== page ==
Insomnia and mortality: Results from the world’s largest study

Sleep Matters PerthBlog, insomnia, insomnia treatment, sleep disorder

Many poor sleepers come to our service worrying that they are at risk of serious physical illness and even death. It’s easy to see why these worries exist, with there being so much frightening information at our fingertips about the link between poor sleep and health.

Contrary to popular belief, an important paper published recently,  suggested that Insomnia does not increase mortality risk.  Nicole Lovato and Leon Lack at Flinders University conducted a review of studies that investigated the link between insomnia and mortality.  The review considered data from 37 million participants and followed them up for an average of 11.6 years (of course, further research is needed with a longer follow-up period).

So how come there are so many seemingly conflicting conclusions on this issue of long term impact of insomnia? It’s enough to make anyone have a sleepless night getting to the bottom of it. To answer this it’s important to understand that short sleep duration and insomnia are not the same thing.   

One issue with the reporting of research is that short sleep duration and insomnia are terms that are used interchangeably.

​Research on the impact of long term short sleep duration does indeed find links with poor health outcomes and mortality. Although objective short sleep duration is characteristic of some types of insomnia, research suggests that this may only be 40-50% of insomnia sufferers.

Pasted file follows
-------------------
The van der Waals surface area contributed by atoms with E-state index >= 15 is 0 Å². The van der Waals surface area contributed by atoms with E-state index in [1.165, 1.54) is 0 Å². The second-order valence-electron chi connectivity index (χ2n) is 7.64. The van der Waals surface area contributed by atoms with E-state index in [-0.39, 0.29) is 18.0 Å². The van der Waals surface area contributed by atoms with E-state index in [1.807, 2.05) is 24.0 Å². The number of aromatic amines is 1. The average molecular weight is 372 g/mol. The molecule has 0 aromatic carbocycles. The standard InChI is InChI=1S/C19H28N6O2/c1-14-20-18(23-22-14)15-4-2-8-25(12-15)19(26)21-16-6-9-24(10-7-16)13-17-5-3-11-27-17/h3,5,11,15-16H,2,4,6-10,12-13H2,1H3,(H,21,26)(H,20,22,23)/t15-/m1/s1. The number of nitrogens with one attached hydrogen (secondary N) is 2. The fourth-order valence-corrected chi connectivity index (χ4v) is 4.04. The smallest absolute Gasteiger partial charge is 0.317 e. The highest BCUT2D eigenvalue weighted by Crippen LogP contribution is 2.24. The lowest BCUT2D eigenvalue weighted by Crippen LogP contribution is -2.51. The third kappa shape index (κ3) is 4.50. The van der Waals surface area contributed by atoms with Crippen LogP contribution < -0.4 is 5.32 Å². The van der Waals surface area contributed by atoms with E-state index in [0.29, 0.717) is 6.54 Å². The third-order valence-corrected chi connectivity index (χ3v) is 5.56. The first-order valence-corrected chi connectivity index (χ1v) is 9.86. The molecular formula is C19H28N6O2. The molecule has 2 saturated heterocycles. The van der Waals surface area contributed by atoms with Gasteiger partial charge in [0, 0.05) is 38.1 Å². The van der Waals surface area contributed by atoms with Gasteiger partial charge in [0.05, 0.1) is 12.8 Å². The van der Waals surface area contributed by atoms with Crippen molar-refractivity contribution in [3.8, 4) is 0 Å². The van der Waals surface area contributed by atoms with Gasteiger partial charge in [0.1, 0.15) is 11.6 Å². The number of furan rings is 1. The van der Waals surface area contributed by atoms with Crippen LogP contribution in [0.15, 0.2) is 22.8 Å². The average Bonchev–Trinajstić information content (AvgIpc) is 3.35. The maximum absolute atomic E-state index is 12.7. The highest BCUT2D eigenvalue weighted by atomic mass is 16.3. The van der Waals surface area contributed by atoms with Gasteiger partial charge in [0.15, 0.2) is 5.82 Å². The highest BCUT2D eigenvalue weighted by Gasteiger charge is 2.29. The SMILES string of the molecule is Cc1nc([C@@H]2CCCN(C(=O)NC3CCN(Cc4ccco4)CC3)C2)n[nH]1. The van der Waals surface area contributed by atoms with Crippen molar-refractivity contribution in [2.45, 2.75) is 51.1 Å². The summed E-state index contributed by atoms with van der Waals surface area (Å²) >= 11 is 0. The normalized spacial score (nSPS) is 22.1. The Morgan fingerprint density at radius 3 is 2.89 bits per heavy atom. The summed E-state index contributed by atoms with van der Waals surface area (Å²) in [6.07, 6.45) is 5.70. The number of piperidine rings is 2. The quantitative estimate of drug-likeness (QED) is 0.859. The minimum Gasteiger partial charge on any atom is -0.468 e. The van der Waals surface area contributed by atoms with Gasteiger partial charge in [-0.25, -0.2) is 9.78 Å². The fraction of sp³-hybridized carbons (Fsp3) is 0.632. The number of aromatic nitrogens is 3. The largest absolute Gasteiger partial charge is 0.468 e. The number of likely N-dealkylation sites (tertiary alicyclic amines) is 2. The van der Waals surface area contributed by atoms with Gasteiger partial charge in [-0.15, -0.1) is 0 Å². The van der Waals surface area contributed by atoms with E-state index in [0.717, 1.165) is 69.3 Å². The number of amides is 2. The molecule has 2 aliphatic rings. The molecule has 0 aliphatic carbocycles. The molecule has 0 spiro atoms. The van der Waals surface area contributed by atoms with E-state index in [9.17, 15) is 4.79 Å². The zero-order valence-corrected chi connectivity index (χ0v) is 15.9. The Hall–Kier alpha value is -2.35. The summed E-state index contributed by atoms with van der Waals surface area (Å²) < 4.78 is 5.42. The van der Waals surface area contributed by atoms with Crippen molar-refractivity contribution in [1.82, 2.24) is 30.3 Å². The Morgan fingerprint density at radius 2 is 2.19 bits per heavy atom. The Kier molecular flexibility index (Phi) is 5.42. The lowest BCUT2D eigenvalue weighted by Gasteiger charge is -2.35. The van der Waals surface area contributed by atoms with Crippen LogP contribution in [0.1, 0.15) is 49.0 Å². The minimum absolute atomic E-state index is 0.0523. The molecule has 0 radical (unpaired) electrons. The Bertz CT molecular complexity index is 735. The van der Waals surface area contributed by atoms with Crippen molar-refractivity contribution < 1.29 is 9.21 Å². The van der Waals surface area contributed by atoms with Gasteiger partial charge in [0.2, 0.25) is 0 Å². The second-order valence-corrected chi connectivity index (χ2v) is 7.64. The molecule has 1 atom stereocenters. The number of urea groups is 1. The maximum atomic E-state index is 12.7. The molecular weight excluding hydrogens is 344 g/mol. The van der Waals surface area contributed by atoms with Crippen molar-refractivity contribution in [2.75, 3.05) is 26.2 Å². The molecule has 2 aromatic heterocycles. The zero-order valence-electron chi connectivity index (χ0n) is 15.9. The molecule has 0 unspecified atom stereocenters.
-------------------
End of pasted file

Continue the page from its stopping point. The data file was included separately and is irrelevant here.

Insomnia isn’t defined by how much sleep the person gets, a person with insomnia, may, on average, be sleeping very little or quite a lot. The typical pattern of insomnia is lots of variability night to night – for example, a poor night (or run of poor nights) being followed by a longer catch-up sleep.  It is often the case that people with insomnia believe that they sleep less than they actually do. Studies suggest that people with insomnia sleep on average around 6+ hours per night which is above the risky range for short sleep duration.  

Another issue which may have strengthened the belief that insomnia increases mortality risk is that the studies that have found an association between insomnia and mortality are headline grabbers and more likely to be reported on and shared. 

This is not to say that Insomnia is a condition to be ignored, far from it. Insomnia reduces quality of life and productivity, increases health care usage, risk of depression, anxiety and diabetes.

Thankfully there are effective treatments, with Cognitive Behaviour Therapy-Insomnia (CBT-I) being the recommended first line treatment. This is a non-medical treatment, which is ideal for this condition.  CBT-I aims to help  those with insomnia to develop coping skills, helpful attitudes about sleep and modify poor habits. An important aspect of insomnia that we see every day is the belief that insomnia is detrimental to health. This increases worry about sleep, and  put simply, the more people worry about their sleep, the less well they sleep. This new study adds weight to the reassurance that we can provide to insomnia sufferers.

Finally but importantly, Lovato and Lack found that while Insomnia did not increase mortality risk, that use of medicines designed to treat the condition did slightly increase mortality risk. Sleeping pills are only designed for short term use (a few weeks) and can cause problems if taken in the longer term.

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